Blue Star
The center of the Dallas Cowboys universe

Defense Flirting With Pitiful Pre-Season History

Email
|
Print

    NEWSLETTERS

    Getty Images

    Some of us cringe at the thought of where the Cowboys’ defense is headed this season.

    And there’s been nothing in the preseason to deter those fears.

    As Dallas prepares to play the Miami Dolphins Saturday night in its annual “dress rehearsal” game, it’s in position to set a franchise record for futility. As in, only two other times in the franchise’s 55-year history have the Cowboys allowed more points through two pre-season games.

    Granted two scores – a fumble return off a Tony Romo botched handoff and a 108-yard kickoff return – weren’t levied against the defense, but nonetheless the 64 combined points surrendered to the Chargers and Ravens are historically horrible. Only in 1962 and 1996 have the Cowboys allowed more points through two exhibitions, both times 66.

    The impact? Probably minimal correlation.

    The ’62 team was a fledgling expansion group just learning how to walk in the NFL. Tom Landry’s bunch gave up a franchise-worst 161 pre-season points en route to going 0-5, leading to a 5-8-1 regular season.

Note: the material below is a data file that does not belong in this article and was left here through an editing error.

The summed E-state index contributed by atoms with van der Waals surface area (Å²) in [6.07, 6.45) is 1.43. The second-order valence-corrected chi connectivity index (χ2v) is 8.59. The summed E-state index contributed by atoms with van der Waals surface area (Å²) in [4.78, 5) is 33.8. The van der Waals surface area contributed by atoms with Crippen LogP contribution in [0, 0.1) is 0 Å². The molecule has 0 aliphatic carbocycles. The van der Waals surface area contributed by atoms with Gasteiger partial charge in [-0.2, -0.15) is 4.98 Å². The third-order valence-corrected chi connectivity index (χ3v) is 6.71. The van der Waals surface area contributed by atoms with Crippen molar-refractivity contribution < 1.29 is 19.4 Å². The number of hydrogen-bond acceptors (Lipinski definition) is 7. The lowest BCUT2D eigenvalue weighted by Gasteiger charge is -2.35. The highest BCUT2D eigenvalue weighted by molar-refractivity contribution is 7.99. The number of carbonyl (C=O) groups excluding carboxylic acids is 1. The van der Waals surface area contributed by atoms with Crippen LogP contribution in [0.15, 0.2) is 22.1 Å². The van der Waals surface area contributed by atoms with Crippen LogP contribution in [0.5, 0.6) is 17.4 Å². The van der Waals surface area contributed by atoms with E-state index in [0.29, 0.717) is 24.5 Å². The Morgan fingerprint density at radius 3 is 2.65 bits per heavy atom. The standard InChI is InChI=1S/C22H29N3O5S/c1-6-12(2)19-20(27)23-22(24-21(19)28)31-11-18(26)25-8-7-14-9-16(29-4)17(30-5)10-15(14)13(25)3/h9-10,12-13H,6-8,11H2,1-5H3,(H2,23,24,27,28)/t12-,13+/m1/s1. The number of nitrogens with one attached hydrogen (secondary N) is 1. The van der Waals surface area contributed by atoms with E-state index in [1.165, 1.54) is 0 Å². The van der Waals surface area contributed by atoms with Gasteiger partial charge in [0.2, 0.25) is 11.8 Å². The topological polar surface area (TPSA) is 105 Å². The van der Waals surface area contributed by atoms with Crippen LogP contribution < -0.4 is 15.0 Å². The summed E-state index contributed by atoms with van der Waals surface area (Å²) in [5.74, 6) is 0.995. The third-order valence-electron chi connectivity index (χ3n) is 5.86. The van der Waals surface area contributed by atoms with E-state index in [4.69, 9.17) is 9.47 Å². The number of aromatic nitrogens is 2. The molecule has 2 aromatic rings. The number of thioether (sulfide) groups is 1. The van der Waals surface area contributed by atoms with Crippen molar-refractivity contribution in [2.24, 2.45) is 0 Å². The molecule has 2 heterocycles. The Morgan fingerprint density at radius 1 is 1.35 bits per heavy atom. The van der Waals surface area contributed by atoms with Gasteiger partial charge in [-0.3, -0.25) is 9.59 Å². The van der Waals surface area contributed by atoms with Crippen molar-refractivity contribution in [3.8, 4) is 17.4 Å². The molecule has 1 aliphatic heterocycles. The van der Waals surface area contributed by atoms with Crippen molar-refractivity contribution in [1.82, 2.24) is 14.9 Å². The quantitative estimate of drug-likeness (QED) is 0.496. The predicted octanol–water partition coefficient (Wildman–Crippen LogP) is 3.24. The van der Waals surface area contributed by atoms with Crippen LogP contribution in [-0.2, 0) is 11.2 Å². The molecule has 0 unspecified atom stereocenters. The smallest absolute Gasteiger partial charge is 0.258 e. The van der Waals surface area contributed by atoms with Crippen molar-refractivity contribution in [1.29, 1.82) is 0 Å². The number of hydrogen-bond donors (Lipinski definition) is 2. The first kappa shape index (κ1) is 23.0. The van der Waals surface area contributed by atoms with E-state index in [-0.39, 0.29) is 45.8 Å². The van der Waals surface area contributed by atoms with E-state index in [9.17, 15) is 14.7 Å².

In ’96 it was Barry Switzer’s group that allowed 136 pre-season points in five games before going 10-6 and making the playoffs.

    A lack of playmakers combined with decimating injuries and painful suspensions, the Cowboys’ defense isn’t going to be good during the regular season. It’s already on pace to take a shameful spot in the preseason.

    Year      Points

    ’62        31-35 = 66

    ’96        34-32 = 66

    ’14        27-37 = 64
     

    A native Texan who was born in Duncanville and graduated from UT-Arlington, Richie Whitt has been a mainstay in the Metroplex media since 1986. He’s held prominent roles on all media platforms including newspaper (Fort Worth Star-Telegram, Dallas Observer), radio (105.3 The Fan) and TV (co-host on TXA 21 and numerous guest appearances, including NBC 5). He currently lives in McKinney with his wife, Sybil, and two very spoiled dogs.